Oh boy. The past week was a whirlwind for all of us. After our governor announced a mandatory three-week shutdown of all Michigan schools at 11pm on Thursday night, not many Michigan educators were able to sleep. Knowing that I would need rest and that I would no doubt hear all the details of the governor’s address in the morning, I went to bed at about 10pm and slept through the night. I was so thankful that I did.
We had a half-day with students on Friday and it was such a blessing to have that time together. Teachers were in tears, students were in tears, and we needed one another as we tried to process what was happening. It felt like the twilight zone for all of us. We enjoyed a bittersweet but peaceful morning with our students, sent them off with some more tears, and then we gathered as a staff to talk over what we know about the next few weeks. We still had more questions than answers, but we collectively agreed that was okay. We focused on what we know now, what is within our control, and how we can support each other, our students, and their families.
Leading through unmarked territory is surreal at times. Focusing on what the people around me need means that I cannot give into my emotions, yet I need to show empathy and feel with our teachers and students. It is a tricky balance, I am not going to lie. It is exhausting, but it is exactly what I signed up for when I became a principal and I am so proud to do this job. I am so proud of how our teachers rallied around each other. I am so proud of our students for taking the disappointment and uncertainty in stride. Every Friday we make a video announcement for the upcoming week. Here is the video we made that last Friday morning together:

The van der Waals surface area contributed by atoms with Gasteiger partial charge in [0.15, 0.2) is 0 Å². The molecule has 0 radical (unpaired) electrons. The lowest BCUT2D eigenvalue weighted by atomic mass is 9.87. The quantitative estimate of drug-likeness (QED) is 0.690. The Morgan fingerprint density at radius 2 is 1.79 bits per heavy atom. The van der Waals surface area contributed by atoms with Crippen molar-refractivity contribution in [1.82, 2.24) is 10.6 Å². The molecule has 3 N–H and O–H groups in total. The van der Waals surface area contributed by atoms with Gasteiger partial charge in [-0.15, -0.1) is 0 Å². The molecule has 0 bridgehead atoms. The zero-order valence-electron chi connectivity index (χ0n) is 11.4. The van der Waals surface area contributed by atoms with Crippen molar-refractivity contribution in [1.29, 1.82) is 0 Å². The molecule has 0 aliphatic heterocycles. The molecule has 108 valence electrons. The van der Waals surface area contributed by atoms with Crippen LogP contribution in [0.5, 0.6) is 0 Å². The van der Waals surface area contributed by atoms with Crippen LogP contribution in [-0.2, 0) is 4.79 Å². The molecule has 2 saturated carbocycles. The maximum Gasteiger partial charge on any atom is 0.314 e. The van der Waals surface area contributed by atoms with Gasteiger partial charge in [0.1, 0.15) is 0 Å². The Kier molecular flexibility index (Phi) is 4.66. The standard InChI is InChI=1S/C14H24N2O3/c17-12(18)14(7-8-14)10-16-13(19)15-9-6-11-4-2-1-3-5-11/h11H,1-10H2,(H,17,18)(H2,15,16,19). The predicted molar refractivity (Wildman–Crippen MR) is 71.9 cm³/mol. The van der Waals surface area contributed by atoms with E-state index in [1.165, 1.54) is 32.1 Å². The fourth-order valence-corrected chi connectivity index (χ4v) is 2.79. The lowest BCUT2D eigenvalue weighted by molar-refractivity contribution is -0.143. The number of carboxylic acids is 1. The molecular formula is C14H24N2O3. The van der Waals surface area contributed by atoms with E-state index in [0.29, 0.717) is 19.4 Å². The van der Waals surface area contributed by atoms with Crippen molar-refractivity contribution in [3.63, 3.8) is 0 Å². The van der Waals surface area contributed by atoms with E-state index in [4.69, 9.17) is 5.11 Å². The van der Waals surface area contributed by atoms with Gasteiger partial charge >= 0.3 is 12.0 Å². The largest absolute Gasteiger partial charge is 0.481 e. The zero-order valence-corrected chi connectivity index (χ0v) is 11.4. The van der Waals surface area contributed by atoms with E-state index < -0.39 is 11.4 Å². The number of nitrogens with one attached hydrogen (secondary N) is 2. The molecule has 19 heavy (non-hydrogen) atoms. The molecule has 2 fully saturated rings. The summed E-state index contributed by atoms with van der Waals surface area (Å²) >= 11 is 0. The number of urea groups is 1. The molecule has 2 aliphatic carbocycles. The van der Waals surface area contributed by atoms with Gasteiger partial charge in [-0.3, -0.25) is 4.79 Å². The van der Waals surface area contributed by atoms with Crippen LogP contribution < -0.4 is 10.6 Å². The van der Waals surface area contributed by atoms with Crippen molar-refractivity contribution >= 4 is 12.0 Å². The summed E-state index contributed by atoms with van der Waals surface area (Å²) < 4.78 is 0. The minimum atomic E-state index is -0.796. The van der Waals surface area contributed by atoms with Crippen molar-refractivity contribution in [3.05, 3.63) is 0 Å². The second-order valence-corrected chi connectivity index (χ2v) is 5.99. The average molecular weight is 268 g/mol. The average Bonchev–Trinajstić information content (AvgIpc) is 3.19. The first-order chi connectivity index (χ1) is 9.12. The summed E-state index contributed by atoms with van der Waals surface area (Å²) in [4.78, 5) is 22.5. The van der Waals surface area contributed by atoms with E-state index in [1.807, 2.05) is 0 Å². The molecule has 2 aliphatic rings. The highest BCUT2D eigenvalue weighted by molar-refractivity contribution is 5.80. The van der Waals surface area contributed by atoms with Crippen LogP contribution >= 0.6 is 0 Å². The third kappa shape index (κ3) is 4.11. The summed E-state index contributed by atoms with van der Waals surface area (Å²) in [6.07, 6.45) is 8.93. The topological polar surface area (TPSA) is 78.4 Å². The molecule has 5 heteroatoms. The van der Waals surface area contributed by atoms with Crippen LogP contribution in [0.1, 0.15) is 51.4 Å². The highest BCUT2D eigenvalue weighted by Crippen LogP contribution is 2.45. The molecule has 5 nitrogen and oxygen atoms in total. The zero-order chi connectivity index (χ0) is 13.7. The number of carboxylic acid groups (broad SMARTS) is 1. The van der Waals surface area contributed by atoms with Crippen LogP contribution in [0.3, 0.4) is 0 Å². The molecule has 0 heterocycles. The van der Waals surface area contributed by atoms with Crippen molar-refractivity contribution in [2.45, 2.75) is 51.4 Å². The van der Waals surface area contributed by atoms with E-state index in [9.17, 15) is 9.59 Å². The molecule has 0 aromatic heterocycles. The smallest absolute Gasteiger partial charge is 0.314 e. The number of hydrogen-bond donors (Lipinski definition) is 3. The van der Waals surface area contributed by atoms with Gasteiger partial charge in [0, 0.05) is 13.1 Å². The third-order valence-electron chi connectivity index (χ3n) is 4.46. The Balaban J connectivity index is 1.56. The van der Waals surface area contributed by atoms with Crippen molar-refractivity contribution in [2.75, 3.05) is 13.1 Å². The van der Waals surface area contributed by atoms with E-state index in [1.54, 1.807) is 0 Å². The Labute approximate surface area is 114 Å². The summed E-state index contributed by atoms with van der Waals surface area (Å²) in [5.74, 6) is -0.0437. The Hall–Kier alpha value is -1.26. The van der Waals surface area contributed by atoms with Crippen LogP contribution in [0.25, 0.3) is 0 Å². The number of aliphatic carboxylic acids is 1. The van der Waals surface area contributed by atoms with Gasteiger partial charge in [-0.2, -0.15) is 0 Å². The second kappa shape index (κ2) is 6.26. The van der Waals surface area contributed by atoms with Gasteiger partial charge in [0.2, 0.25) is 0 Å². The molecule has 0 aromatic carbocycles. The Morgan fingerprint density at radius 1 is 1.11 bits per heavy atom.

Recently I blogged about a new practice I started with our staff–Weekly Staff Check-Ins via Google Forms. In order to stay connected and provide support to staff while we are off, we are going to continue the weekly check-in with a COVID-19 edition. Here is what that check-in looks like right now, subject to change as we navigate this time together.
As principals around the country adopted this practice after reading my blog (huge honor BTW), many questions arose. Many wondered how to get a good response rate. Of course, it takes staff who are willing to be vulnerable before a leader can get authentic responses from a question like this. I have been so pleased that we have a good response rate and have many staff members asking for help. One key is to respond to the requests for help right away. The form collects email addresses (make sure you click on that in settings) so I know who needs what from me. To hold myself accountable, I highlight those who need help in yellow and then I turn it green after I have responded. Here is an example:
This simple weekly question via Google Forms has so much power to help us stay connected and to help me provide support. As a recap, the keys to success are:
- Collect email addresses so you can respond individually.
- Make sure that staff knows that it is not only okay to be vulnerable, it is necessary especially in times like these.
- Respond right away to requests for help.
I shared this idea on Facebook and one of our families suggested that we do the same type of weekly check-in for all of our school families. I created this form to send out to our families each week, and we will work as a team to respond to their needs.
Just like you, I am working to figure out what this time away from school will look like for me and how I can use it to best serve my community, my family, and myself. I am going to email my #SerendipityEDU community more frequently over these next few weeks in order to provide encouragement and support. If you are not on my email list yet, you can sign up via this link.
Sending prayers for health, peace, and strength to all of you! We are better together and I am thankful for this community of people focused on uplifting each other!
Check out my newest book…a middle grades realistic fiction chapter book called The Serendipity Journal. I am in love with this book for so many reasons, and I hope you and your middle grades readers fall in love with Kip and her journal too!